Friday, June 25, 2010

Eating Cashews and Balancing Politics

It's been an excruciatingly boring food week. Sunday was a day of intrigue and upset affairs and I just couldn't pull things together enough to fix what was on the menu. Then my husband went off to Atlanta and there was little reason to cook anything at all.

Then one day, I don't remember when, I bought the ingredients I forgot to buy earlier and threw together:

Cashew Turkey Pasta Salad

I made half the recipe and sent some off with Natalie. I hope you ate it, Natalie, because if you didn't, I want it back. That was good stuff.

Over on the Finished Book Pile, we have Surrender Is Not an Option by John Bolton.

Bolton was a conservative ambassador to the UN. He also had a lot of jobs at the Department of State. Something about working for the government turns you into a person that writes in endless acronymns. Readers had better pay attention. If they don't, they will soon be deep into paragraphs about the EAP's position papers on the DPRK and they will have to read back a page or two to figure out that the EAP is the East Asia Pacific group and the DPRK is North Korea. And more of the same throughout the book. Bolton's world is one long game of Boggle.

The best parts of Surrender are the private asides that the government types say to each other, like "Maybe I should act more like Jesse Helms" or "This [committee] isn't worth a bucket of warm spit."

There's just an awful lot wade through, with a wide cast of characters. If Girls' State was the most meaningful experience of your young life, then you might find something interesting in here, but Surrender is nothing I'd risk an overdue fine for.

Plus, it's a little heavy for bathtub reading.

Next up, Independent People by Halldor Laxness. Once you open the pages, you will be thrust into the bleak moors of Iceland at the beginning of the twentieth century. However, things are so bleak, it seems like the middle ages. When the farmers gather, they never fail to discuss the worm problems in their sheep. The patroness of the town, who lives in a house with a tower and servants, stuffs up every public occasion with windy speeches about the nobility of rural life, though she hasn't the faintest idea how freaking hard it is. Our main character, Bjartur, reminds me of a certain crusty farmer I have known.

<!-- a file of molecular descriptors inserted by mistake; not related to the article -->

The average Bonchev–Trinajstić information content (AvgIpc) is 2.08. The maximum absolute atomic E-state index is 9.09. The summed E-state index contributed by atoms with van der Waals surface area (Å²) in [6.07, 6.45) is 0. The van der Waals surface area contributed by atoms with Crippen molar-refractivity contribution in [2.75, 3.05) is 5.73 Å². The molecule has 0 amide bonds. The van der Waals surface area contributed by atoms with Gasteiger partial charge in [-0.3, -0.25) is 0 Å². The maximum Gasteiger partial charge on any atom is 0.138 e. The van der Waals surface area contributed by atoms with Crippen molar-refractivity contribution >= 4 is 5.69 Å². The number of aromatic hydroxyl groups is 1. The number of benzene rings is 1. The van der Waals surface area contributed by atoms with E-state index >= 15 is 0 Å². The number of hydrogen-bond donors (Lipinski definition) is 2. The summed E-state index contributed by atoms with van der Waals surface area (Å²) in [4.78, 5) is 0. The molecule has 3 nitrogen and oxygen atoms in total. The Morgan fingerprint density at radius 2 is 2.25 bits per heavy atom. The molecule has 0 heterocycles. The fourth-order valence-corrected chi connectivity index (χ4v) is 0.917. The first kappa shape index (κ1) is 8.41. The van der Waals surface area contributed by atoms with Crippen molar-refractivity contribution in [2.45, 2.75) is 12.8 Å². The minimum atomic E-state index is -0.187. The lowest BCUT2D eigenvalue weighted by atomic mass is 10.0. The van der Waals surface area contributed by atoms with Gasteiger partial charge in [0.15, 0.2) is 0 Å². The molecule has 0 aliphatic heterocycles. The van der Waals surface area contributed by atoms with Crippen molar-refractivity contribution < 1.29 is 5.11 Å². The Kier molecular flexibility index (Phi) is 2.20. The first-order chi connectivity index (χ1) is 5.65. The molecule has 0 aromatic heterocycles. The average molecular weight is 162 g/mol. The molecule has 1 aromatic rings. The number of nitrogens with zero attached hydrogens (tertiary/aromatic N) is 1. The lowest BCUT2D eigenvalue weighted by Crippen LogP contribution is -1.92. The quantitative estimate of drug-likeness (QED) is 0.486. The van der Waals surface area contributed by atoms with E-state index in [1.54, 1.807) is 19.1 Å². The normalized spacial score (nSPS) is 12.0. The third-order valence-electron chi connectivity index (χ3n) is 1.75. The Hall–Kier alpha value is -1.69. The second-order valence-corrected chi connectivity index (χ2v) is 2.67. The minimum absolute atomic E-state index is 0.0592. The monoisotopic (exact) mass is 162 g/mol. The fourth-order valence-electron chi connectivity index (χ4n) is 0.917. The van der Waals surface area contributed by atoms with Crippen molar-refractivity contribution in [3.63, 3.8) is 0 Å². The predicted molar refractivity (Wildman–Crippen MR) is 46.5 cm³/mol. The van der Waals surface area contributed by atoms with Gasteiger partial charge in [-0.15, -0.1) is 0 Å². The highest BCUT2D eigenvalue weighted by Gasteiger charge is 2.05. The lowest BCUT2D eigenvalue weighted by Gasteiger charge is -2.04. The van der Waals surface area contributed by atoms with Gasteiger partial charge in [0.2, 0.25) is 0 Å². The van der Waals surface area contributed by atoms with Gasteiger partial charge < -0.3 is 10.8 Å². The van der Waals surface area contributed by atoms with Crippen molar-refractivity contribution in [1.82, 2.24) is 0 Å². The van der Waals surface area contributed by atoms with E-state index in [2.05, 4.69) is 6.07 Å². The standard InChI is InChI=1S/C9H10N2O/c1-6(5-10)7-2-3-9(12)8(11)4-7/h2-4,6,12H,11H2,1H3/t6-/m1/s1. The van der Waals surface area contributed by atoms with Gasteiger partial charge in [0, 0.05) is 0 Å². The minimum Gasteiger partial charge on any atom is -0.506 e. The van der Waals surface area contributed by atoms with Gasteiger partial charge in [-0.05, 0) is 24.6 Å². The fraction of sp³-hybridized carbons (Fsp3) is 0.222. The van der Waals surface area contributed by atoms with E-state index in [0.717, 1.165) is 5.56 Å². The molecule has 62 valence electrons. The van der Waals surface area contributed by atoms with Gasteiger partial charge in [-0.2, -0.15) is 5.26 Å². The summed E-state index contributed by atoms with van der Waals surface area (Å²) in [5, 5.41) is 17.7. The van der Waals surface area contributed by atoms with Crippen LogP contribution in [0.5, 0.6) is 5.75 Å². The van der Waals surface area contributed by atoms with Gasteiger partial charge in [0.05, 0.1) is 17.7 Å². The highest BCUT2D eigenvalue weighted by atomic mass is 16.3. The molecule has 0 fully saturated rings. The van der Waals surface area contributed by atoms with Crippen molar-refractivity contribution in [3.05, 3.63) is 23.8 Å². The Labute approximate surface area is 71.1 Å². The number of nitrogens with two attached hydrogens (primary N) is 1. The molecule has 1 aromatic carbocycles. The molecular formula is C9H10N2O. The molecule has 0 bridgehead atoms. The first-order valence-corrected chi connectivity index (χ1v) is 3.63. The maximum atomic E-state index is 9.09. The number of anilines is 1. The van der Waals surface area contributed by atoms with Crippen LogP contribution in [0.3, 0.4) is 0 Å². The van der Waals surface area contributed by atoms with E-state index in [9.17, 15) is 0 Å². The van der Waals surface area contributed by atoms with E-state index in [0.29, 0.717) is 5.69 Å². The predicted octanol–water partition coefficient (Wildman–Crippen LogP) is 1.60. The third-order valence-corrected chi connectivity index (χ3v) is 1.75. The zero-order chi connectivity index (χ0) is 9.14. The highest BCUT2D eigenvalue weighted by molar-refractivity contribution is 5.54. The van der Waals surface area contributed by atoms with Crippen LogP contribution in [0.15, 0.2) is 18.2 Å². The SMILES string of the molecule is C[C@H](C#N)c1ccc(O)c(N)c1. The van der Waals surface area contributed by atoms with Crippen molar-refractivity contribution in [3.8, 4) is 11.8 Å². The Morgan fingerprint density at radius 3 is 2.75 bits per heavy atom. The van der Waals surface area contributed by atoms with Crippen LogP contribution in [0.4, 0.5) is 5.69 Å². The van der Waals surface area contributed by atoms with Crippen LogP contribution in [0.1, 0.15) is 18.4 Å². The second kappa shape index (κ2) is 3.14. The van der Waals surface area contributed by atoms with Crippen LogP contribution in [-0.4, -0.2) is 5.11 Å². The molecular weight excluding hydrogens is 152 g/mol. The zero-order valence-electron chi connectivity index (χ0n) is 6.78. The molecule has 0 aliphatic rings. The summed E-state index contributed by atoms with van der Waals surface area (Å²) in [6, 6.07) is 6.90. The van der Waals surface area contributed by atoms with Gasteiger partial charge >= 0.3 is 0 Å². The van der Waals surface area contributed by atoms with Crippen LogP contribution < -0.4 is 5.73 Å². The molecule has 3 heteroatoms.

Back in the fifties, Laxness won either the Nobel or the Pulitzer prize for this book. His conclusion about humanity: most of them really can't afford to live. Like all good book prize winners, he was a socialist.

Saturday, June 5, 2010

Calling all chemists, philosophers and other brainy types

How long 'til dinner? And I don't think there's enough of last night's leftovers. Jim and Mercy are on their way here, so that means extra mouths to feed (love it!). Maybe if I placate them with chicken nuggets, they will let me clean up the rest of the --

Bow Tie Chicken Supper

Over on the Finished Book Pile, we have Cute, Quaint, Hungry and Romantic by Daniel Harris. Harris reveals the choices advertisers make to appeal to our longings for cuteness, quaintness, coolness, cleanliness and so forth.